From Koper I cycled a short distance the next day to Piran, also in Slovenia.  Slovenia has a short distance of coastline squeezed in between Italy and Croatia, including Slovenia’s only large port in Koper.  I Piran I was to meet up with Terry, another cycle tourist whom I had made contact with via the Warm Showers website.  Terry was also cycling south along the coast of Croatia and so we thought we’d meet and see if we’d like to cycle together for a bit.

The coast road was a lovely ride and it was a nice sunny day.  I took the D8 cycle route for a short section which led me through a disused tunnel, cutting out a long hill climb.  I arrived in Porteroz  and cycled through the main street unexpectedly full of casinos and flash hotels to Piran.  Piran on the other hand is a beautiful little town on a peninsular consisting of colourful old buildings and many fishing and leisure boats.  I arrived in Piran about lunch time and met Terry in the central square.  He introduced me to yet another cycle tourist, Enzo, from Italy, who was planning to spend two or three years cycling around the world.  They had met at a campsite the day before and cycled to Piran together.  We found a café for lunch and enjoyed a beer in the sunshine.  Both are also blogging about their travels.  Enzo's at http://www.biciclenzo.it, and Terry's at http://raystrevide.wordpress.com/.
The square in Piran.
Looking towards Piran.
Grey skies drawing in.
After lunch we split up and I walked around the parts of Piran the guys had already seen in the morning.  As the sun faded we found a supermarket for some supplies and headed back to the campsite where the guys had spent the previous night.  It was an unusual campsite, in that it had a terraced level behind the main level where one could put a tent and presumably still have a good view of the marina.  So far I’ve found the view form the tent to be unimportant because I am never sitting in the tent looking out, however I suppose if you were camping with a table and chairs it would make a difference.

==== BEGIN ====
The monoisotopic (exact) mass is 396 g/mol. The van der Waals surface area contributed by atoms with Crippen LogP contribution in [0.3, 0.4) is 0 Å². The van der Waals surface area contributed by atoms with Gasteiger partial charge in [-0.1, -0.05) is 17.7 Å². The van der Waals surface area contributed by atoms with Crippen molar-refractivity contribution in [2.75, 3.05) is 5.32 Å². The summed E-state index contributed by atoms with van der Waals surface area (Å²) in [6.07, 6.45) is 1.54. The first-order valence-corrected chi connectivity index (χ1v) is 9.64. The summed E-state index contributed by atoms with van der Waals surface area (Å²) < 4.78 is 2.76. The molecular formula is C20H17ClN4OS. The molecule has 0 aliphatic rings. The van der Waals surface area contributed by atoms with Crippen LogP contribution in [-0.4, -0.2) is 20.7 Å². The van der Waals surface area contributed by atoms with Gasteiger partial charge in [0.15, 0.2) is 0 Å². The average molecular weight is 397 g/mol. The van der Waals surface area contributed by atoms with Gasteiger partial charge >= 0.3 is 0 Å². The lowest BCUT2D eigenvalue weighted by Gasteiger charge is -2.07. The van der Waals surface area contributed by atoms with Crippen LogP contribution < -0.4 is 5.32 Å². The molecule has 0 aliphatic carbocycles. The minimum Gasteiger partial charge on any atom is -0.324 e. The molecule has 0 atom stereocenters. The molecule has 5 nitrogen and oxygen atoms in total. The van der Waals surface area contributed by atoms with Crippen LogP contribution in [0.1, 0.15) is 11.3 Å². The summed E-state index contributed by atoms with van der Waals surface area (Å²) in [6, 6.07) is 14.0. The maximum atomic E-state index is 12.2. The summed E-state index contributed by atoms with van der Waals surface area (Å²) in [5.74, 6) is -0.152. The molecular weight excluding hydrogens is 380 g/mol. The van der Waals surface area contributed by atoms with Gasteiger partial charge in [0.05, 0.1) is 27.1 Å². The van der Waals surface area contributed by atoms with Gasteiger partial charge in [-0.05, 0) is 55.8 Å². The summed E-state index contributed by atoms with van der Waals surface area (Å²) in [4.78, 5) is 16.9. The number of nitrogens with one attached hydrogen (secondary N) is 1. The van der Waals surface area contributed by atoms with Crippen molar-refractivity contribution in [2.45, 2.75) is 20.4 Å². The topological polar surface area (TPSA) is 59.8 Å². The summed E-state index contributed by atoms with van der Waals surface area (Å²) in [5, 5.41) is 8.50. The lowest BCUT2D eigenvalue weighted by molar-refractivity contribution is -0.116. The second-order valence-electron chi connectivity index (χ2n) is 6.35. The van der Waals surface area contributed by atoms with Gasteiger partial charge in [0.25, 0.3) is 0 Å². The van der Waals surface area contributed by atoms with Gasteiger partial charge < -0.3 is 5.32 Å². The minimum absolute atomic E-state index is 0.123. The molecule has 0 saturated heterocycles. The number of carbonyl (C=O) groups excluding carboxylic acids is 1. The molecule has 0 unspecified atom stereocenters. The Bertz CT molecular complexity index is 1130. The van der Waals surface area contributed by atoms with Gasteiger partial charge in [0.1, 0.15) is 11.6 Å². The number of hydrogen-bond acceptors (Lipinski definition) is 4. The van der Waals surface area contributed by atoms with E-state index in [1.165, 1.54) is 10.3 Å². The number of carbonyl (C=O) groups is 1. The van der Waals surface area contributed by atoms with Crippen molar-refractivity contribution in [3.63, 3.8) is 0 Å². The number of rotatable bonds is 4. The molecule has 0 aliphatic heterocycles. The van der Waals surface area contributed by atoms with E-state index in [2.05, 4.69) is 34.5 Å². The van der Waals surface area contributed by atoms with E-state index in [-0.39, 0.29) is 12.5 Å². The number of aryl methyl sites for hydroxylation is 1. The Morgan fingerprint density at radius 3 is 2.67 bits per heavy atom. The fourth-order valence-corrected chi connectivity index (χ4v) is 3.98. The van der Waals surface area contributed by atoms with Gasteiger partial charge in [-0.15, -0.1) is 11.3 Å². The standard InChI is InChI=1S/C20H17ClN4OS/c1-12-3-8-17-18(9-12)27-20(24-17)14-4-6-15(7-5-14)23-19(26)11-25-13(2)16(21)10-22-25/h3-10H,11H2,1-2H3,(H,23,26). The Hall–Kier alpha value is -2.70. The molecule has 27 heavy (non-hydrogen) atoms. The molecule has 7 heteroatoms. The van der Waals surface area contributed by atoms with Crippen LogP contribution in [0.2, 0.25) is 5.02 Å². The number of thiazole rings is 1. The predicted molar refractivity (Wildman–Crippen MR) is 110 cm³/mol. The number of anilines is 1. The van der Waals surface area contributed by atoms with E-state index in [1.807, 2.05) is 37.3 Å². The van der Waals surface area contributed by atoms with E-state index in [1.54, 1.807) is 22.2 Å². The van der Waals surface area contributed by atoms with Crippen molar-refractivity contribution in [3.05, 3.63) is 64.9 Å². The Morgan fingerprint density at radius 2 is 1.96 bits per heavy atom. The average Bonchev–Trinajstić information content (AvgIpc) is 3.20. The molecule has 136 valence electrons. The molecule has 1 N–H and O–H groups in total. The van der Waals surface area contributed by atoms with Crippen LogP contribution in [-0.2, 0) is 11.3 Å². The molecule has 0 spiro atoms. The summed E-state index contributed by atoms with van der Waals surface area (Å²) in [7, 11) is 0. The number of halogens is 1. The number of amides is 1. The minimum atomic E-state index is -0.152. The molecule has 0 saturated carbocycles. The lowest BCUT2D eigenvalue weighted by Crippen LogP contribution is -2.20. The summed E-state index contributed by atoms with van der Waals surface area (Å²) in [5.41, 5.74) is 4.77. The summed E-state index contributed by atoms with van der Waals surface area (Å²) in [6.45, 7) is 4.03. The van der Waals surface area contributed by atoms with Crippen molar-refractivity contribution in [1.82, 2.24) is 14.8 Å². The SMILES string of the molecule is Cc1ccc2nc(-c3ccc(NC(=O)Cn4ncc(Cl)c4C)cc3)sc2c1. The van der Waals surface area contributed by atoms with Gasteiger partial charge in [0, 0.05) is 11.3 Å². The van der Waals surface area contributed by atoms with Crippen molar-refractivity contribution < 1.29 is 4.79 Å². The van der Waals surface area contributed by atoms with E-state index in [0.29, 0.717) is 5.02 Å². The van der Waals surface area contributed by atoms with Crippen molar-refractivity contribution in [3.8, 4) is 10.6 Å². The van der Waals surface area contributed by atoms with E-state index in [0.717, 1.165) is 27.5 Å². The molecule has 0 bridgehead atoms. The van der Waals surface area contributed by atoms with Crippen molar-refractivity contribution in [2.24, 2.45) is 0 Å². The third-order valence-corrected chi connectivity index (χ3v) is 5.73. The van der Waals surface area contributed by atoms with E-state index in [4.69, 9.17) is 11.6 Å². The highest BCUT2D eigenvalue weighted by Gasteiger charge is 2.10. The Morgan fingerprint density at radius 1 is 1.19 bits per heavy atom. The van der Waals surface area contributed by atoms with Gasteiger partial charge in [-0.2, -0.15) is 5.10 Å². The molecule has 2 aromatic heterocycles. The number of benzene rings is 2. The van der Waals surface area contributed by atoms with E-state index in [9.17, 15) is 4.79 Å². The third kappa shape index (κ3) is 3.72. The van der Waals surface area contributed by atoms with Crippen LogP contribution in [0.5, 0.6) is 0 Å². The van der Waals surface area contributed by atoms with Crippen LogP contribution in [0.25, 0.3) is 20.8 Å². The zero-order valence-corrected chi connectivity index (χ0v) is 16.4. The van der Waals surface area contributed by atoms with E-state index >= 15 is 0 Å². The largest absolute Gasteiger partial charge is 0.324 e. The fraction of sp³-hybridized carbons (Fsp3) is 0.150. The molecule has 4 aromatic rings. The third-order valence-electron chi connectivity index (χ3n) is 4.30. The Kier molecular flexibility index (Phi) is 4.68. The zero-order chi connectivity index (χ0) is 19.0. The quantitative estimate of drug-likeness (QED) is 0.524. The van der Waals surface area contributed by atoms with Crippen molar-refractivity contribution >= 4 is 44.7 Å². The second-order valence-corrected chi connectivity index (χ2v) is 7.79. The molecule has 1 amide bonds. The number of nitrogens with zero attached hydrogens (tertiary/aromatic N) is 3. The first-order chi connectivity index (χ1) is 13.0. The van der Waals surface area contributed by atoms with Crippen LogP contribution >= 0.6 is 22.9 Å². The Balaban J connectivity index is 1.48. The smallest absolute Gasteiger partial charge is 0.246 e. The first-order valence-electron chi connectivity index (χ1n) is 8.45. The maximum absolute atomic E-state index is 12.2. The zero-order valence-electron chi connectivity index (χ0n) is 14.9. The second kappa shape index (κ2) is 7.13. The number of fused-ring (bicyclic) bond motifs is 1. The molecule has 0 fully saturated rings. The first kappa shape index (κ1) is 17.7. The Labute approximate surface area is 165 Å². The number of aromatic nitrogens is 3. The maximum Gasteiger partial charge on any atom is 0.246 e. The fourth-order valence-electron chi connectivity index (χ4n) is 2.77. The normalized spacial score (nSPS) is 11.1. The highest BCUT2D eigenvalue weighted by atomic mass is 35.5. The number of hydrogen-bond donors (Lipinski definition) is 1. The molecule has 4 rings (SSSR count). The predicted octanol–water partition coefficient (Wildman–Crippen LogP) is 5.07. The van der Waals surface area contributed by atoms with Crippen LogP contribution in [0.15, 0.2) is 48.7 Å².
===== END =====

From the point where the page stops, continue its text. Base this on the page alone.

We pooled resources and Enzo cooked a fantastic cheesy risotto while I made a very-much-less-fantastic cabbage and apple salad.  It was interesting to compare the kit that each of us had brought.  Enzo had a cooking stove that worked on multiple fuels but required a fairly large fuel bottle and a while to prime and ready the stove before cooking, but it produced a good strong heat.  Terry had another multifuel stove, but this was more simplistic in that you simply pour some ethanol into the stove and light it.  Temperature could be modified by putting a simmer ring over the top, essentially reducing the airflow.  This again had the advantage of versatility, but took a long time to get to cooking temperature and had a tendency to run out without notice.  Mine on the other hand was quick and easy to light, and the temperature could easily be adjusted, but relied on being able to buy the compatible gas cartridges.  I’d taken a gamble that I would be able to, and so far I had in England and Germany, but I have not yet found a camping supplies store in Croatia to see. 

Regarding panniers, we had all chosen red waterproof Ortlieb panniers, but all of different designs.  Both Enzo and Terry had also fitted carrier racks to their front wheels and were sporting front panniers too.  Something I will definitely do the next time I do this.  My original plan had been to only have two large bags so that I could at a pinch remove them both and take them with me if needed, but it has turned out that theft of food and dirty laundry isn’t such a threat as I’d originally imagined, and I’ve never felt the need to remove my bags for that reason.  Never mind that all my stuff wouldn’t fit in the two panniers, resulting in having to carry a sleeping mat and bag wrapped up in a tarpaulin on the back.  Distributing the weigh more evenly front to back, and closer to the ground also make for a more stable ride and an easier climb up hills.  Something I gladly remember when I watch them speeding ahead of me.


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